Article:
Exploring the Mountains Around Barcelona on a Campervan
Did you just rent your campervan in Barcelona and are willing to explore the surroundings of the city? This route will provide you with ideas for a 3/4-days trip around the mountain ranges which are closest to the city. It is an ideal itinerary to discover the Catalan backcountry, with plenty of free camping spots to park your caravan, gorgeous winding mountain roads and lots of hiking opportunities. Although it lacks the majesty of the Pyrenees, it does offer a genuine Mediterranean charm.
From Barcelona airport to the hills and far away
Say you’ll pick up your hired campervan at the airport, you’ll want to head northeast to take the B-10 coastal belt (called Ronda Litoral), and will drive through the southern part of Barcelona, to take the old N-II road towards the coastal town of Arenys de Munt. If you feel like giving the beach a miss, then take the faster C-31 and C-32 highways instead.
You’ll be driving next to some of the finest beaches near Barcelona, which definitely beat those in the city, usually overcrowded. Some nice beach spots to check out are Platja d’Ocata (el Masnou) and the more urban Platja de Sant Simó (Mataró). But you’ve got a campervan: go explore!
Once you’ve had enough of sun and sand, it’s time to hit the road again and set forth to the mountains! You’ll drive through Arenys de Munt and Vallgorguina, gradually immersing yourself into the pine and oak covered forests which make up the Natural Park of Montnegre i el Corredor. There’s as many hiking opportunities as you can wish for, refer to this interactive map to learn more or look up the resource-rich website Wikiloc. If you fancy some local gastronomy (and you should), there’s plenty of traditional restaurants in the area as well.
Highlighted on our map are the restaurant Santuari del Corredor, which offers a decent sample of the Catalan cuisine, with superb views over the surrounding valleys, and a free parking spot nearby -Àrea d’Esplai del Corredor-. This area is ideal for the campervan aficionado: it features ample parking slots, public WC, water supply, public grills, picnic area and even a football pitch. All gratis.
Making sense of the mount of Sense (Montseny)
Catalans like to define themselves as a people that balances “seny” with “rauxa”, that is, “good sense” and “impulse”, a sort of local ying-yang thing. Therefore, it’s not surprising that they named a mountain after the former: Montseny. There isn’t any known hill named after its more daring counterpart, although there is actually a Hell’s Peak (Pic de l’Infern) in the Pyrenees, but that’s perhaps a different story.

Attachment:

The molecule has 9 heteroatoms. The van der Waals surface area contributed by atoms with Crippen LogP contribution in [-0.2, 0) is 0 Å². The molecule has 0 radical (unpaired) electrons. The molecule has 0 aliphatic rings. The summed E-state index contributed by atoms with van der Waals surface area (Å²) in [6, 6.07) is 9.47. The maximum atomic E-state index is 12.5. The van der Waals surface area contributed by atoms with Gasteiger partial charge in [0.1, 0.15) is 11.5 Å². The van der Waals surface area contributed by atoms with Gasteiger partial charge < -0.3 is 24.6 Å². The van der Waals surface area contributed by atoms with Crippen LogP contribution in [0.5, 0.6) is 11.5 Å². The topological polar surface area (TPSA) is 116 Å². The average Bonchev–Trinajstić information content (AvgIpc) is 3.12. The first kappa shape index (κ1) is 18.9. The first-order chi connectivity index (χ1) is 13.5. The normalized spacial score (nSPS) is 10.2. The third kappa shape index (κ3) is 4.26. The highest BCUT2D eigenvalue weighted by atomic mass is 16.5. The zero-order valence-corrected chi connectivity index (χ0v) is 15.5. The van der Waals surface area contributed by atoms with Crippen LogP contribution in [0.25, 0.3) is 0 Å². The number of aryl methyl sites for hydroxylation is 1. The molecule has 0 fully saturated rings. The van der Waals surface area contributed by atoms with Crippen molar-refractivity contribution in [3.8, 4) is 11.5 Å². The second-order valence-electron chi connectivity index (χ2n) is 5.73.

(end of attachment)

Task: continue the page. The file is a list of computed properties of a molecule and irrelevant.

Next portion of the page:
Anyway, it’s time to close your Westfalia’s pop top and go (north)west! Next destination is the Montseny Natural Park. At it’s more than 1,700m over the sea level, it’s one of the highest mountain ranges south of the Pyrenees, and it’s a paradise for camper motorists, hikers and foodies alike. Check out the official website for all the information or visit any of the tourism offices.
Our recommendation is a somewhat aimless ride along these mountain roads, which should include the ascent to Turó de l’Home (1,706 m), Les Agudes (1,703 m), or El Matagalls (1,697 m), some of the most emblematic -and highly accessible- summits of El Montseny. The forests are stunning, especially at fall, and there are plenty of traditional Catalan restaurants around.
If you’re planning to camp in the wild, make sure to stock your camper’s fridge in any of the bigger towns you’ll drive through, such as Sant Celoni or Arbúcies. Alternatively, there are a few campsites available within the massif, see them highlighted on our map.
La Mola and Montserrat
Time to leave Montseny behind and head southwest. A visit to Montserrat, the famed jagged mountain at the very heart of Catalonia, is a must in any tour by the surroundings of Barcelona. To get there, we suggest a somewhat sinuous route that crosses another natural park, Sant Llorenç del Munt i l’Obac. which should include a stopover up La Mola for magnificient views over Barcelona, the Mediterranean sea, and mountains of the interior, all the way up to the Pyrenees on a good day.
Next stop on the programme is the Montserrat National Park. As soon as you see its ragged silhouette, you’ll realise how it inspired the famous architect Antoni Gaudí in his works la Sagrada Família, Park Güell or la Pedrera. Montserrat, a sacred site for Catalans, offers two main attractions: the Benedictine abbey of Santa Maria de Montserrat and a wealth of hiking and rock climbing opportunities. The review of these is definitely beyond the scope of this post, but do make sure to prepare your visit to Montserrat thoroughfully on Wikiloc or any guidebook, since this is definitely one of the region’s highlights to explore.
You can leave your camper at the pay-on-exit car park, closer to the abbey, or at the Santa Cecília free car plot and picnic area, which is the start of many trekking routes. A likely place to spend the night if needed be as well.
Drive back to the city through Sitges and the Garraf cliffs
Now, hopefully you’ve made the most of these days out in the wild, but it’s probably a good idea to head back. Instead of the boring (but fast) AP-7 highway to Barcelona, we suggest a route through the beautiful coastal village of Sitges -must-see- and then across the Garraf coastal range, a breathtaking ride above the cliffs that reach the Mediterranean waters. A good moment perhaps to enjoy the peacefulness of small, inaccessible coves such as that of Garraf (see map), before getting back to the urban frenzy.
Have you done this route on a campervan? Got questions? Share your thoughts!